The group is meeting in the lobby at six p.m. and Paul and I arrive a few minutes early. Everyone else is already there except one other member. Wow, we aren’t used to being the last ones to show up. Once we all are assembled our very tall guide, Milan, introduces himself to those of us who weren’t on the pre-trip to Berlin. Milan then asks us to go around and give our names and say where we are from. When Jennifer, Paul and I have finished giving our spiel, one woman pipes up and asks if Jennifer is our daughter! Well, one member of this Kansas trio is feeling quite good after that question:).
Milan leads us out into the Prague night; it is already getting dark at six p.m., and talks about a few things along the way. He points out the Opera house that is very near the hotel and the Natural Museum which is undergoing renovation. We find out the busy area we were on this afternoon is called Wenceslas square and that the man on the horse is the patron saint of Prague, St. Wenceslas. This part of Prague is called New Town, never mind that it was laid out in the 14th century by whoever was King then, as a horse market!
Milan leads us away from the noisy, lit up square and takes us to a restaurant several blocks away. This is our welcome supper meant to give us a chance to visit and get to know members of our group. Oh yes, there are 14 people in this group, of those 14 there are only 3 men! Everyone but we three and one other woman, have traveled with OAT multiple times, anywhere from three to seven trips with OAT if memory serves me right. That is a good testament to OAT (Overseas Adventure Travel). I don’t recall what we had to eat that night but remember that the food was very good. Unfortunately the place was so noisy that it was next to impossible to visit with those sitting around you. Oh well we have two weeks to get to know each other. We return to the hotel around nine; well actually I think the three energetic sisters from California go off to explore Wenceslas Square. We Kansans are out of energy and ready to hit the sack so return to the hotel.
There is no rush to get up this morning as our tour doesn’t start until nine o’clock. We enjoy the breakfast buffet which has a wide variety of food from cereal, fruits, breads, eggs, cheese, bacon, and so on. I discover that the croissants are superb as is the yogurt which almost tastes homemade. If the meals so far are an indication of what is to come the old waist line will be expanding if we are not careful.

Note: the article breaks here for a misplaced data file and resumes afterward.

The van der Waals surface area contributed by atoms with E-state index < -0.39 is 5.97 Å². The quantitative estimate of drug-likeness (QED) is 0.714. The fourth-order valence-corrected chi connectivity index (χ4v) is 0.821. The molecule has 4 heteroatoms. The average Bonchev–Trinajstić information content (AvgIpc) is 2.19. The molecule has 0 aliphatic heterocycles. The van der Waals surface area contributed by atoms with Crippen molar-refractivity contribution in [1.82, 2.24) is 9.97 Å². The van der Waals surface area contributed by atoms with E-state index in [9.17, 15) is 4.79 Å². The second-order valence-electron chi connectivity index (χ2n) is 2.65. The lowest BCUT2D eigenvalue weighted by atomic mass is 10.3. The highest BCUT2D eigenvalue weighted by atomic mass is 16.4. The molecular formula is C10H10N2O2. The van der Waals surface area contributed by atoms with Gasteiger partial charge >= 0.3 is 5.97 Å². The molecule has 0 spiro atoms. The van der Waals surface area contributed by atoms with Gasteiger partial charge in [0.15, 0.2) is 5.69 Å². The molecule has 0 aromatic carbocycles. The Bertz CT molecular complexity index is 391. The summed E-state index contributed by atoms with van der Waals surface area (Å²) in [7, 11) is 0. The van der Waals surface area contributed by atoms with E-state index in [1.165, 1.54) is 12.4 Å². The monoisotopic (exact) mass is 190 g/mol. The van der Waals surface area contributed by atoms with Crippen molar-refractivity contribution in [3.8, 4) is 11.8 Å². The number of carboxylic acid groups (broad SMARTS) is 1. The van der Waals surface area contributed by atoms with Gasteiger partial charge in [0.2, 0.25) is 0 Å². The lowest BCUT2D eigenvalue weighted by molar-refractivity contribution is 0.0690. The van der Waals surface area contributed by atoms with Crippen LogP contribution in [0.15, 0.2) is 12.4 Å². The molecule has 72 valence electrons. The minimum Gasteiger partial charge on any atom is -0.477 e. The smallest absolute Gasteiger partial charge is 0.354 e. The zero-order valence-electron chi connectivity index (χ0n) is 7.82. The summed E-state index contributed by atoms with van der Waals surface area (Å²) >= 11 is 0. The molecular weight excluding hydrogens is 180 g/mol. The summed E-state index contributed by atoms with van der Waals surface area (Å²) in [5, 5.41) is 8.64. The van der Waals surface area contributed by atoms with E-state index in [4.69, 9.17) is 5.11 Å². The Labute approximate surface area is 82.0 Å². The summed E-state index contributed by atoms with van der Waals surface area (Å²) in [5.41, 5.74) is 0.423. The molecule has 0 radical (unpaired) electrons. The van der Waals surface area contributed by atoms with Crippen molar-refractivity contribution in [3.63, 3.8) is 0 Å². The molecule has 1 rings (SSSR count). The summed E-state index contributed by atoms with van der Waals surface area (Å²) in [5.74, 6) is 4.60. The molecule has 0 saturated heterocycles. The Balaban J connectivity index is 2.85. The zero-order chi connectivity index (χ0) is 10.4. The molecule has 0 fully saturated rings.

Ach, we are one of the last to appear in the lobby even though it is not quite nine o’clock. It looks like we will have to up our game to keep up with this group. Our bus and driver are waiting for us as we exit our hotel. Adella is also here and we all load on the bus where Waessik, (I think it is pronounced Veesik, hope so as that is what I called him), drives us to Prague Castle. You can’t miss Prague Castle as it dominates the landscape above the Vltava River. Before we disembark Adella warns us to keep our valuables close as there are pickpockets around. Actually, Milan has recommended that we leave most of our valuables in our room safes including our passports! Leaving my passport behind was very hard to do but he convinced us that just carrying a copy of our passports in Europe is fine.
We approach the castle from a side entrance and since we are a bit early, Adella takes the opportunity to give us some information about the castle. I will admit right now that I don’t remember much of it:). I do know Prague Castle is a Unesco World Heritage site and that this high point was chosen for building a castle back in the 9th or 10th century. The president of Czech Republic lives here today and building have been added through the century’s which has made Prague Castle the world’s largest castle complex that is still in use. Our group dutifully follows Adella in to the castle grounds. Our group enters a courtyard where we are overshadowed by a towering cathedral called St. Vitus. I do recall that it took centuries to finish this impressive building. The cathedral was started in the 14th century and finished in the 20th century (o.k. I had to look those dates up).
There is a large group of monks, some staring in awe at the cathedral, which helps me imagine that we are back a few centuries ourselves. We are not taking a tour of St. Vitus but we are allowed to enter the nave and we gawk at vaulted ceilings and gorgeous stained glass windows. Of course there are lots of other lookers so getting jostled is to be expected while taking a photo without being photo bombed proves to be tough.